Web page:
Flea Revival

Rachel relentlessly begs me to blog on the latest revival of fleas as she clings to my pant leg. Ms. Awesome Receptionist is claiming that we’ve received more calls about flea problems this week than we had in the six months prior. Cat hair collects on her scrubs like a Wet Swifter as I drag her through the clinic reminding her along the way that I will not use the blog to sell product.

Next day; she’s laying in my parking space in silent protest.

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Continuing Education

Want to hear something crazy?  During a recent weekend I sat in a hotel conference room and listened to speakers talk about skin issues in our pets for 15 hours.  Fifteen hours!  Nothing but skin, for real.  I’m sure to you sounds quite boring, just as listening to 15 hours of real estate law would make me want to bang my head against a wall because I am not a real estate agent.  It’s just gotta’ be done.  The nine cans of Coke I pour into my gullet during the talks helps.

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Laser Treatments for Pets: A brief understanding of the K-laser Therapy

The technology behind Class IV  K-Laser therapy is a refresher course from Middle School Science.  Show of hands, who remembers the mighty mitochondria?  Forgot?  Sit up straight and listen – there’s a quiz tomorrow.

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Microchip…..or to not Microchip?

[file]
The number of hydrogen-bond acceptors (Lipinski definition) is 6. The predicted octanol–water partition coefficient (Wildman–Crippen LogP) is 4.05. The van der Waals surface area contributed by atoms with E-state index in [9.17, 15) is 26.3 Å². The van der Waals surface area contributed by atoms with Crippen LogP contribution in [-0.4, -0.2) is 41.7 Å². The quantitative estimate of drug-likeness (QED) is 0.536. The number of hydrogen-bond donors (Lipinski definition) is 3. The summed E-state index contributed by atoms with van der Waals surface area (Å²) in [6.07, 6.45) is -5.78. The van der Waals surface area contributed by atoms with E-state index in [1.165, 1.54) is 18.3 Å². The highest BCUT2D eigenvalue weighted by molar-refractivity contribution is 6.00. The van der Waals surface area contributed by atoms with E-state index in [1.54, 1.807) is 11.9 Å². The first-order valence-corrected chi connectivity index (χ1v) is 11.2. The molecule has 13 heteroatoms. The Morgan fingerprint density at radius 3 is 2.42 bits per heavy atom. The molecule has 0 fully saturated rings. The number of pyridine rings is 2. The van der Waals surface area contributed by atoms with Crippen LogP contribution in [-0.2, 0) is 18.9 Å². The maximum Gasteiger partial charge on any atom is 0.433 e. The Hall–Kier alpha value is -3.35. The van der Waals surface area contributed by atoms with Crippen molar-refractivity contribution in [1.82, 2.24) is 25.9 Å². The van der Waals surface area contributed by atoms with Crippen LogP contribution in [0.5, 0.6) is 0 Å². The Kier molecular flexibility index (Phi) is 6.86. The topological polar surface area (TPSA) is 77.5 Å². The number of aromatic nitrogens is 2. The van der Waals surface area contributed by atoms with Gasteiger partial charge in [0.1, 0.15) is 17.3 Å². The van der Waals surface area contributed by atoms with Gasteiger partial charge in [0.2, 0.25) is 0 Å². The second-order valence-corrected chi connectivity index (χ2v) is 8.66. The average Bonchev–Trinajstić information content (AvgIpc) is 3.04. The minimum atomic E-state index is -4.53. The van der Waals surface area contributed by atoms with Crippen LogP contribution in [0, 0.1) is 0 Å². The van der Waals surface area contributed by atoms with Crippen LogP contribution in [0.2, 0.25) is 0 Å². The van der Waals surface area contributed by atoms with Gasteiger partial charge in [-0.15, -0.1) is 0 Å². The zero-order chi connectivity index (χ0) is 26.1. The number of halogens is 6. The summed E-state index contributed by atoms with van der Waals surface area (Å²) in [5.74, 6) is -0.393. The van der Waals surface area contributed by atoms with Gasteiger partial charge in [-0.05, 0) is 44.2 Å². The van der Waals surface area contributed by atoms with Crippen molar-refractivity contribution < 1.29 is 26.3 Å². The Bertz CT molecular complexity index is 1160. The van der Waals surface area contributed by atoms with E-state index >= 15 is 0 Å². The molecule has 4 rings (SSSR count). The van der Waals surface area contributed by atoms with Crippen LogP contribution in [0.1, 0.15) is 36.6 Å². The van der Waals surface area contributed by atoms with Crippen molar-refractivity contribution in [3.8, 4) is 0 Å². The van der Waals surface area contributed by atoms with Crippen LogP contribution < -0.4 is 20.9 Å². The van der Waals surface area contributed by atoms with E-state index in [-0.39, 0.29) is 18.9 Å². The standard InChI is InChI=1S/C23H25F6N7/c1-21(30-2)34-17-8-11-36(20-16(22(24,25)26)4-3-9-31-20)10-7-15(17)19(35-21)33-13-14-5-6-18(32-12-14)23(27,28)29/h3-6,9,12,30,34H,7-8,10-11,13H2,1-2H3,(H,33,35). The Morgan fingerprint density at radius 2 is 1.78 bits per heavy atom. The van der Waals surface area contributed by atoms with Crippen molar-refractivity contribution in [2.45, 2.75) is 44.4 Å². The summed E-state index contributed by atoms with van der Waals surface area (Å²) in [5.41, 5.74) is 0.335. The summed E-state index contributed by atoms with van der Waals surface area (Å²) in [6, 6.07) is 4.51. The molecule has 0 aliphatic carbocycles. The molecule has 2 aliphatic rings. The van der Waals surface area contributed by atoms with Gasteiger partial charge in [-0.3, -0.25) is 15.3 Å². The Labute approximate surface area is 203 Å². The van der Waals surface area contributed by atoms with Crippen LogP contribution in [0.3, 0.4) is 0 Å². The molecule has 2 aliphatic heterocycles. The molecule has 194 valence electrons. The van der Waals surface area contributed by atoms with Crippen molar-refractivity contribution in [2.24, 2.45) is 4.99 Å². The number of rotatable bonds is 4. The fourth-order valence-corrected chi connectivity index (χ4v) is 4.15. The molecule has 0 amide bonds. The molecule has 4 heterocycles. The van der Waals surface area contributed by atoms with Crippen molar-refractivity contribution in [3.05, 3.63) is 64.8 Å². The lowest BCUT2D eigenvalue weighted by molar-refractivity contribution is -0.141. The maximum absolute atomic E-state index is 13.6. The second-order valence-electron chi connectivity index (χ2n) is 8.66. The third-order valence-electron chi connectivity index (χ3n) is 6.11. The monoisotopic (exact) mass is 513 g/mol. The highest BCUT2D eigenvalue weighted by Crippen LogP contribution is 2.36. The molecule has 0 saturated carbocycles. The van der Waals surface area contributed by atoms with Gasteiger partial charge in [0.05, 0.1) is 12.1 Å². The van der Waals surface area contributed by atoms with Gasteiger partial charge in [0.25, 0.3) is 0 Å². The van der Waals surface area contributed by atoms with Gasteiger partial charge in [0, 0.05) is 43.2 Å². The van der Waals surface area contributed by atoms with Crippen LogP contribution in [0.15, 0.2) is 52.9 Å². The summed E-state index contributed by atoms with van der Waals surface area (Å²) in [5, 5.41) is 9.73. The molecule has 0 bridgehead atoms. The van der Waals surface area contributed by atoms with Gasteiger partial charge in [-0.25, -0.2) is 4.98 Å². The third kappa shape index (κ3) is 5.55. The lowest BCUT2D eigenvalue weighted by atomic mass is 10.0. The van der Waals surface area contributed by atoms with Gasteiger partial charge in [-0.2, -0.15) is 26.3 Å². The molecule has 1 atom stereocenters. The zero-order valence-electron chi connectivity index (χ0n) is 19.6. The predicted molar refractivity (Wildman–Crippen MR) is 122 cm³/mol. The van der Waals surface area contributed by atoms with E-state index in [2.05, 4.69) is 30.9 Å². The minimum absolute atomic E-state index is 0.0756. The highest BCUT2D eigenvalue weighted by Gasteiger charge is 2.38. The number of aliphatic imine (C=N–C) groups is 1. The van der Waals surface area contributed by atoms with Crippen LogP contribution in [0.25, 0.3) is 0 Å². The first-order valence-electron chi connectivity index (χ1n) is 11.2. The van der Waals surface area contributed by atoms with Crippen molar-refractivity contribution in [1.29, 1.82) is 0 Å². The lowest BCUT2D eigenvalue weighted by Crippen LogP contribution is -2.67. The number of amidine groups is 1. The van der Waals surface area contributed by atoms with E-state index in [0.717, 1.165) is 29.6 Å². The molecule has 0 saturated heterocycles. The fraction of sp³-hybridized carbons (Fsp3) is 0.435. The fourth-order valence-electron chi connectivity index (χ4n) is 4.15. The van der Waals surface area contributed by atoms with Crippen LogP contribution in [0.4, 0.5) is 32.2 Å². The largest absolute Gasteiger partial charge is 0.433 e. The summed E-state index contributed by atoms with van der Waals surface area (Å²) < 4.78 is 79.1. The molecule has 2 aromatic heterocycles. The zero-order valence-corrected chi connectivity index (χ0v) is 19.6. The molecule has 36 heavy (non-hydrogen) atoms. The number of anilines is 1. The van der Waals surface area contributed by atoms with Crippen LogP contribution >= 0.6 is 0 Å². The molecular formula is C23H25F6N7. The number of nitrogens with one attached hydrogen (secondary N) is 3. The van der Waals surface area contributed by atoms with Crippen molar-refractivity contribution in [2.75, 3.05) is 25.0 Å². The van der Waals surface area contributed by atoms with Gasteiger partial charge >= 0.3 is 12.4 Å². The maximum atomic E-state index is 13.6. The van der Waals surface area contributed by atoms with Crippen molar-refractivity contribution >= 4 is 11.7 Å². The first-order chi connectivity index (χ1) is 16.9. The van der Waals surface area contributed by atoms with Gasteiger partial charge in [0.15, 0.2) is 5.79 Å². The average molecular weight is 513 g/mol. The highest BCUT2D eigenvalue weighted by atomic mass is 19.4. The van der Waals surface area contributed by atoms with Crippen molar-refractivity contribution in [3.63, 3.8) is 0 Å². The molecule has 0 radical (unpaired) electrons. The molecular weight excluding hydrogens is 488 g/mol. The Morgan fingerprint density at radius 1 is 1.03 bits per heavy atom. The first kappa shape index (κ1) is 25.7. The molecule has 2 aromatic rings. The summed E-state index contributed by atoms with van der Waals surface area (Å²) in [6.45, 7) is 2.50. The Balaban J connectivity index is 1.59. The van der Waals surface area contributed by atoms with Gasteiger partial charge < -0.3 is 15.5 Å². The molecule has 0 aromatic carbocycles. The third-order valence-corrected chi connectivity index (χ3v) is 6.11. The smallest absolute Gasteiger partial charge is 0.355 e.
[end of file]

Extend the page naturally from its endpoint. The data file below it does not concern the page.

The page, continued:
Bells Shows her Microchip getting scanned

Do you really need a microchip for your dog or cat?

A microchip is a rice grain sized pellet that is injected under the skin of your pet that allows the animal to be traced back to the owner if the pet becomes lost or escapes his/her confines.  The whole procedure at your vet, from parking the car to hugging the receptionist good bye takes less than a half hour.  Is it painful?  Consider what you might feel if donating blood, that’s it.  The deal includes a tag with a phone number to call and a chip ID if the animal is discovered by a person without a scanner. (Most shelters and animal control agents carry a scanner that recognizes the chip).

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Help! My Dog is Scooting! How to deal with your pet’s anal glands.

Anal glands!  Eeew.

At one point in the evolution of domestic dogs and cats these were the little stink flags that marked an animal’s territory.  They had a function.  Today, they are the source of our pets’ fascination with sniffing each others butts and the sole reason they insist on long disgusting pauses during a walk, to get a snoot full of another animal’s droppings.  It’s not the poo; it’s the scent of the anal glands.

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Yellow Dog Project

Addison Yellow leashAlex, I’ll take ancient American Music Makers for 100 please.

The answer:  (Whoa) Tie a yellow ribbon ‘round the old oak tree.

Go on, sing it!!

It’s been three long years, do you still want me?

Who were Tony Orlando and Dawn?

By some standards (not mine), 1973 was an ancient time.  But like some things old, suddenly they can become new again.  Yellow ribbons are back and you may begin to see them strapped to dog leashes all over the Low Country.

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Christmas Story: Pet Safety for the holidays

Animal Medical Center at the Mt. Pleasant Christmas Parade

One Christmas long ago, I happened upon a beautiful kitty dookie in the liter box; a wonderful little cat turd wrapped like a barber-pole with a glistening piece of tinsel.  My roommate and I placed a hook in the decorative feces and hung it neatly on the Christmas tree.  (There are no excuses for being young and stupid.)  To our delight, Willie – my tinsel eating cat, produced several more “natural” ornaments for our tree that year.  The tree was beautiful but pungent.

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